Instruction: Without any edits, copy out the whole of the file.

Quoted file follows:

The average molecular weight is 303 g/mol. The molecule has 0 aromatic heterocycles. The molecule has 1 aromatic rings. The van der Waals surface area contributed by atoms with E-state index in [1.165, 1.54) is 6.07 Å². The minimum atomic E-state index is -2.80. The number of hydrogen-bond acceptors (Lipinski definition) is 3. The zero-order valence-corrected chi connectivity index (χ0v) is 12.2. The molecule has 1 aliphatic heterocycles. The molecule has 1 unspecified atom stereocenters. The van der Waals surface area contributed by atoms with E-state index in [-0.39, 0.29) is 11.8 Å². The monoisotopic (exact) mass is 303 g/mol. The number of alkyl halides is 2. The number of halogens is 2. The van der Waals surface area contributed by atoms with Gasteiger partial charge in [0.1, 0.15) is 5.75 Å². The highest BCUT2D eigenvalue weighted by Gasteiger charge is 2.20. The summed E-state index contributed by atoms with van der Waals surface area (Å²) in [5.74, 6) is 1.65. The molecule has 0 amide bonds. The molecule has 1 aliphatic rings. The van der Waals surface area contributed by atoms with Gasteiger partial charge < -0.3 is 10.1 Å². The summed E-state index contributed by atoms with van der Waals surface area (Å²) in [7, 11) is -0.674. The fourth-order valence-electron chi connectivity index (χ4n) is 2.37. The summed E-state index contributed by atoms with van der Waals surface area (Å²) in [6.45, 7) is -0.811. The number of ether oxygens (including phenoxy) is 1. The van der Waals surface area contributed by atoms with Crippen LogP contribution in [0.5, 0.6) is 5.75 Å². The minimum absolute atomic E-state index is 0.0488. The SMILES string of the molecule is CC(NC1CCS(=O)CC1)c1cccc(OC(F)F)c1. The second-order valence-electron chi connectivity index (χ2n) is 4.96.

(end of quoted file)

The average molecular weight is 303 g/mol. The molecule has 0 aromatic heterocycles. The molecule has 1 aromatic rings. The van der Waals surface area contributed by atoms with E-state index in [1.165, 1.54) is 6.07 Å². The minimum atomic E-state index is -2.80. The number of hydrogen-bond acceptors (Lipinski definition) is 3. The zero-order valence-corrected chi connectivity index (χ0v) is 12.2. The molecule has 1 aliphatic heterocycles. The molecule has 1 unspecified atom stereocenters. The van der Waals surface area contributed by atoms with E-state index in [-0.39, 0.29) is 11.8 Å². The monoisotopic (exact) mass is 303 g/mol. The number of alkyl halides is 2. The number of halogens is 2. The van der Waals surface area contributed by atoms with Gasteiger partial charge in [0.1, 0.15) is 5.75 Å². The highest BCUT2D eigenvalue weighted by Gasteiger charge is 2.20. The summed E-state index contributed by atoms with van der Waals surface area (Å²) in [5.74, 6) is 1.65. The molecule has 0 amide bonds. The molecule has 1 aliphatic rings. The van der Waals surface area contributed by atoms with Gasteiger partial charge < -0.3 is 10.1 Å². The summed E-state index contributed by atoms with van der Waals surface area (Å²) in [7, 11) is -0.674. The fourth-order valence-electron chi connectivity index (χ4n) is 2.37. The summed E-state index contributed by atoms with van der Waals surface area (Å²) in [6.45, 7) is -0.811. The number of ether oxygens (including phenoxy) is 1. The van der Waals surface area contributed by atoms with Crippen LogP contribution in [0.5, 0.6) is 5.75 Å². The minimum absolute atomic E-state index is 0.0488. The SMILES string of the molecule is CC(NC1CCS(=O)CC1)c1cccc(OC(F)F)c1. The second-order valence-electron chi connectivity index (χ2n) is 4.96.